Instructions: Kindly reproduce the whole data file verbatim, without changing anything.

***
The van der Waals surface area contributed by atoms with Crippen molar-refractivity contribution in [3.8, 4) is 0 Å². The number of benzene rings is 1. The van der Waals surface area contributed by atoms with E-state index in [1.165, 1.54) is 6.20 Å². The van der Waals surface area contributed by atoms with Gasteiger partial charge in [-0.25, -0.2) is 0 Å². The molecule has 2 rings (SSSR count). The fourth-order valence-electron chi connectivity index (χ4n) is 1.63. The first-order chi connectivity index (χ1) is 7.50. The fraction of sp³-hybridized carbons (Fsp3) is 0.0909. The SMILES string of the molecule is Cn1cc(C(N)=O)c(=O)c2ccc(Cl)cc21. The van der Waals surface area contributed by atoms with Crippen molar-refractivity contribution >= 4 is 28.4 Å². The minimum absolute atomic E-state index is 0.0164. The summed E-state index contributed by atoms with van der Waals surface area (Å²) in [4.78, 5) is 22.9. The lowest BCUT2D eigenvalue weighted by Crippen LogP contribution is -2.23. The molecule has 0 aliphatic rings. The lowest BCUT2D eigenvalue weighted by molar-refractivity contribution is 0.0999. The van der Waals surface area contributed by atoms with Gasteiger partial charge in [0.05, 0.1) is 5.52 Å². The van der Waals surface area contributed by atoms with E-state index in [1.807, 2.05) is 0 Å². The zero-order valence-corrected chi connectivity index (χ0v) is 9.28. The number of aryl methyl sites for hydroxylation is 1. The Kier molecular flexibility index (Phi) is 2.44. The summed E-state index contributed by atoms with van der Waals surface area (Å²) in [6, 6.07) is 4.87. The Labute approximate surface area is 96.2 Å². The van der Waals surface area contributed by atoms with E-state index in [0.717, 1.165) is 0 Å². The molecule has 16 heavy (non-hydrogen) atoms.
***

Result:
The van der Waals surface area contributed by atoms with Crippen molar-refractivity contribution in [3.8, 4) is 0 Å². The number of benzene rings is 1. The van der Waals surface area contributed by atoms with E-state index in [1.165, 1.54) is 6.20 Å². The van der Waals surface area contributed by atoms with Gasteiger partial charge in [-0.25, -0.2) is 0 Å². The molecule has 2 rings (SSSR count). The fourth-order valence-electron chi connectivity index (χ4n) is 1.63. The first-order chi connectivity index (χ1) is 7.50. The fraction of sp³-hybridized carbons (Fsp3) is 0.0909. The SMILES string of the molecule is Cn1cc(C(N)=O)c(=O)c2ccc(Cl)cc21. The van der Waals surface area contributed by atoms with Crippen molar-refractivity contribution >= 4 is 28.4 Å². The minimum absolute atomic E-state index is 0.0164. The summed E-state index contributed by atoms with van der Waals surface area (Å²) in [4.78, 5) is 22.9. The lowest BCUT2D eigenvalue weighted by Crippen LogP contribution is -2.23. The molecule has 0 aliphatic rings. The lowest BCUT2D eigenvalue weighted by molar-refractivity contribution is 0.0999. The van der Waals surface area contributed by atoms with Gasteiger partial charge in [0.05, 0.1) is 5.52 Å². The van der Waals surface area contributed by atoms with E-state index in [1.807, 2.05) is 0 Å². The zero-order valence-corrected chi connectivity index (χ0v) is 9.28. The number of aryl methyl sites for hydroxylation is 1. The Kier molecular flexibility index (Phi) is 2.44. The summed E-state index contributed by atoms with van der Waals surface area (Å²) in [6, 6.07) is 4.87. The Labute approximate surface area is 96.2 Å². The van der Waals surface area contributed by atoms with E-state index in [0.717, 1.165) is 0 Å². The molecule has 16 heavy (non-hydrogen) atoms.